1. Slow down, speedy! – Just like you slow your pace in the winter when it’s snowing or icy out, slowing down in the summer when it’s extremely hot will help you finish your run strong. Remember how much faster you were in the spring after a winter of slow running? Same thing will happen in the fall. So, pull in the reins and be OK with taking it slow.
  2. Hydrate (and drink tons of Nuun!) – Hydration is key to running in the humidity. Make sure you’re drinking plenty of water, not only before and after your run but throughout the entire day. You can hydrate with water but also try to add in a sports drink or electrolyte-enhanced water (like Nuun) because since you’ll be sweating a ton, you need to replace the sodium in your body to absorb water.
  3. Run early or later – I personally prefer to run before work as opposed to after but by getting out the door in the morning or evening, you’re avoiding the warmest part of the day. I love going on lunch runs but on really hot days, feeling overheated just isn’t worth it to me. So, on those days, I’ll opt to go run before work.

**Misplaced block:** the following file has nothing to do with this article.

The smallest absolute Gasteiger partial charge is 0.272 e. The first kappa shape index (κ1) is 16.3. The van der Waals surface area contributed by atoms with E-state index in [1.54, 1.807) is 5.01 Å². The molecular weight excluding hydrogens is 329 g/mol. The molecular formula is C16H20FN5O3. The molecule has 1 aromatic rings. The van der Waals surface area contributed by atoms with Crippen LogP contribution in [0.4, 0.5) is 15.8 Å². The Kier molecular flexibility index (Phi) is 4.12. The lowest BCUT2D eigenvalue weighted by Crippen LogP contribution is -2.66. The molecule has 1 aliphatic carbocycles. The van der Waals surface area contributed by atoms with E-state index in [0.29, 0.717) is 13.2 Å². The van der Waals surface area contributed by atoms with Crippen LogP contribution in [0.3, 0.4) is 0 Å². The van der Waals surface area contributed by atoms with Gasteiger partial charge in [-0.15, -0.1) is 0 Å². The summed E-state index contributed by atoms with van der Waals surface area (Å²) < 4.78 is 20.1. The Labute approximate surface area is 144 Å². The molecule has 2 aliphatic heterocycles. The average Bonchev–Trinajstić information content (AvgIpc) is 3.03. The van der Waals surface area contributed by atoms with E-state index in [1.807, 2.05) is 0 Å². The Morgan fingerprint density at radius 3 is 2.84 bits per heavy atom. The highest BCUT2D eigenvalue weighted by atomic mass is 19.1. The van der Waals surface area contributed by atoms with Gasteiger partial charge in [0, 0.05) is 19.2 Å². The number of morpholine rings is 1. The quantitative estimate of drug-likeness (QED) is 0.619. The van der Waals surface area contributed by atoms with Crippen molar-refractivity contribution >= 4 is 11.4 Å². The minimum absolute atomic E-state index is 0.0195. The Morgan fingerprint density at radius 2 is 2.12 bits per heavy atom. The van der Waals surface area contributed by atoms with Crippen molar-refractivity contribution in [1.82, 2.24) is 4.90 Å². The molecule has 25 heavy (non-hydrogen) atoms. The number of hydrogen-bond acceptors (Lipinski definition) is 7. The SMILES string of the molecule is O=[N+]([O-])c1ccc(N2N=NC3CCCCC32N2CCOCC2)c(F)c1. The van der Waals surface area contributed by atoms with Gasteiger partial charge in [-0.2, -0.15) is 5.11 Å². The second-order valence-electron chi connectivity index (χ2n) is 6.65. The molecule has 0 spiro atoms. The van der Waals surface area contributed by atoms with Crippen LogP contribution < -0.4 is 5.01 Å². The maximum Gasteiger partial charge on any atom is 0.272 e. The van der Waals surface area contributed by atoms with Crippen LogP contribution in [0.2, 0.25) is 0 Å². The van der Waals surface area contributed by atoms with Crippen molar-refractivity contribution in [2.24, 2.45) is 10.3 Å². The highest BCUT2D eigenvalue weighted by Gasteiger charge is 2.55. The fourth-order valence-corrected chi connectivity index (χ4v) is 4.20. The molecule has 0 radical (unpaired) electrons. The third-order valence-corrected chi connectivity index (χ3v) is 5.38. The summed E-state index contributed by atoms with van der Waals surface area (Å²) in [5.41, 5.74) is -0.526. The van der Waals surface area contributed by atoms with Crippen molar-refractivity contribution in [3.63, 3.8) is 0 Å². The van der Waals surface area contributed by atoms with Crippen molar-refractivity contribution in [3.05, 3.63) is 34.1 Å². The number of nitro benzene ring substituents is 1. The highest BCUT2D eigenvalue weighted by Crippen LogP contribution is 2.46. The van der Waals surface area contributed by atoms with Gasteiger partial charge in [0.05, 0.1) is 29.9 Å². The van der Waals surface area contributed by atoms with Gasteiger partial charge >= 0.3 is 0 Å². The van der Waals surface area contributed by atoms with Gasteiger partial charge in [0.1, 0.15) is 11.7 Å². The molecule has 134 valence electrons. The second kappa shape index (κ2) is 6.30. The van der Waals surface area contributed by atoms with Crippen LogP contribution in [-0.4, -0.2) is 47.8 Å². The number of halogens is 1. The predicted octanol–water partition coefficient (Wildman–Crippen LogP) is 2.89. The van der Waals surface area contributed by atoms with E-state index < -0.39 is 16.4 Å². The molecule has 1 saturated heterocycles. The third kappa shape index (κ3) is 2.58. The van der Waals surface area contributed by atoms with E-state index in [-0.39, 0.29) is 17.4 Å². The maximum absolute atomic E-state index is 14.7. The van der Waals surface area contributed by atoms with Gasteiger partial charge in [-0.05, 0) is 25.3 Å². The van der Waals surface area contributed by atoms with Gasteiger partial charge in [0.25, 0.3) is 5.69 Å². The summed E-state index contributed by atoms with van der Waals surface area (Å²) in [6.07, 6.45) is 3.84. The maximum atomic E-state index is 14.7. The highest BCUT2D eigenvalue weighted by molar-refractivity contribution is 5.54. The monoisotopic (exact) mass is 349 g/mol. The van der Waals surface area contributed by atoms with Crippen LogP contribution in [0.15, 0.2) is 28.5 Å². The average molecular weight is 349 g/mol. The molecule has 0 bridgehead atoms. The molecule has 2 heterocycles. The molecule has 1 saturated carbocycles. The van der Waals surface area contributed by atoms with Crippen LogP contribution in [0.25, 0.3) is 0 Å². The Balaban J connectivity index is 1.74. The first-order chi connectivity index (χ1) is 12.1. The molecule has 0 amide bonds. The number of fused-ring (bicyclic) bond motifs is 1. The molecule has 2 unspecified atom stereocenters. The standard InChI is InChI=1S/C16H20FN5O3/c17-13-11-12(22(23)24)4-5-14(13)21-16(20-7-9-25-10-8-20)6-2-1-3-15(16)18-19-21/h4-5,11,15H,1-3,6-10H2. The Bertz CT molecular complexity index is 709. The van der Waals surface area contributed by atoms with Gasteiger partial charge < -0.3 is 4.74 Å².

4. Do not wear cotton, I repeat, do not wear cotton – Humidity and heat make you sweat so try to wear moisture wicking clothes on your run to avoid chafing and overheating. I go by the as-little-clothes-as-possible-without-being-naked rule on hot runs so I have a lot of spandex and sports bras in the near future.
  5. Wear a visor or cap – I don’t know if this will really help but it seems to keep a little heat off of my head. I wear a visor on most of my runs to protect my skin and keep the sun out of my eyes but it can help to keep my face cool. One person even suggested soaking a run cap in cold water before heading out the door to lower body temps.
  6. Don’t worry! – I know I was upset looking at my splits from this morning’s 5-miler. I was slow and it felt hard. But I know I shouldn’t worry about it because with every change in seasons there’s a period of adjustment (unless you live in a season-less place like California, which, if so, I am envious). The body is an amazing thing and it will adjust and adapt to the change in temps. So don’t fret over lost fitness, the fitness is still there, it just needs to make some changes.

This is just a rough list and I’m still learning so please, please give me your suggestions! Have any tips for running in the humidity? Leave them in the comments section below or tweet at me at @FitHappyGirl.

The Runner’s Thank You